Four Keys to Cascading Company KPIs to Individualsby Stacey Barr |
If safety, customer loyalty, cost reduction and innovation are important goals for the company, does that mean the KPIs of these goals should be cascaded to EVERYONE in the company? Should personal scorecards be “mini-me” versions of the corporate scorecard?
Cascading KPIs to individual people is not a trivial exercise. Consider safety. If reducing lost time injuries is a corporate goal, imagine what it would be like if everyone had to measure lost time injuries. What sense would that make? Does everyone in the organisation have the same impact on or exposure to lost time injuries? Is it the best use of everyone’s time to work to improve safety? Of course not.
Rather than over-simplifying the KPI-cascading process, follow these four keys to make sure that what gets measured at the individual level is meaningful to the individual at the same time as having a strong “line of sight” to corporate goals:
Key #1: Don’t cascade by duplicating the KPI, cascade by building the cause-effect chain of goals.
If a corporate goal is loyal customers, then ask “what makes customers loyal?” to determine the first level of cascading. You might end up with things like attracting more ideal customers, keeping promises to customers, and solving customers real problems. Cascade to the next level (say, teams), by asking “what makes it possible to attract more ideal customers?” Keep this line of questioning until you reach individuals and their contribution to the cause-effect chain.
Key #2: Only cascade to where it counts, to where there is highest leverage to achieve the corporate goal.
Only a few parts of the organisation will truly have a worthwhile impact on a corporate goal. Operations generally has the biggest impact on safety and timely delivery, for example. Marketing generally has the biggest impact on which customers the organisation attracts. Keep asking “where is the greatest leverage?”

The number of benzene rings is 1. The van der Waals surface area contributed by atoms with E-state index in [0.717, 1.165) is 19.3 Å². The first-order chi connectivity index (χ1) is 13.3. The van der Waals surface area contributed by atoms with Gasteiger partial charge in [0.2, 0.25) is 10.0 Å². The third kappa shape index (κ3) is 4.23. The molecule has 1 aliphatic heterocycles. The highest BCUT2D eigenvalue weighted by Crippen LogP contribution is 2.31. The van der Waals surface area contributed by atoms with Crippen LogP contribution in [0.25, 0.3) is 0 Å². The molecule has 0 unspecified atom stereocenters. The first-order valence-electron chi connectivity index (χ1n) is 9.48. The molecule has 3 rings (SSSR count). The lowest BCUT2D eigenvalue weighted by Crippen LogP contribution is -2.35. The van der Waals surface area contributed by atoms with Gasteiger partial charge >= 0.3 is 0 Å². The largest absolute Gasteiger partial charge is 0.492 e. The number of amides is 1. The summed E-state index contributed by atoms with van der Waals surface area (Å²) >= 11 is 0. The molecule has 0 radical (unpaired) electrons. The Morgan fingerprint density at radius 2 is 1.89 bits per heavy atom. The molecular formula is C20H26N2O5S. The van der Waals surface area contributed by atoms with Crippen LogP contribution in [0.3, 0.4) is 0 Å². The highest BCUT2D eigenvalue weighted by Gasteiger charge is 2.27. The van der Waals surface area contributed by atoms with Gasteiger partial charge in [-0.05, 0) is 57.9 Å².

Key #3: Document the cascading cause-effect links, to build a map or story of the organisation’s strategy.
It will make it easier to test the logic of cause-effect, and to communicate throughout the organisation what matters and why. Maps bring everything together, so you can see the whole, not just the parts. And you can start seeing something more than the cascading – you can see the collaboration! A PuMP Results Map is the perfect technique for documenting the cascading.
Key #4: Involve people in the process of determining their “line of sight” to corporate goals.
We find the most meaning in things we take part in discovering and creating. People throughout your organisation will not only have the best idea of how they contribute to company goals, but they will also have many times better buy-in if they take part in the cascading process.
It’s important for each person in an organisation to see how they contribute, either to the strategic direction or to the organisation’s purpose for existing. But when it comes to KPIs, don’t measure deeper than the team level. There are all kinds of problems if you measure individual people. We want them to feel connected to achieving goals, not judged by hitting KPI targets.
I love this, but can I have the details? Aligning strategic plan of an organization with the Country’s national agenda and Cascading KPIs to Departments/Units.
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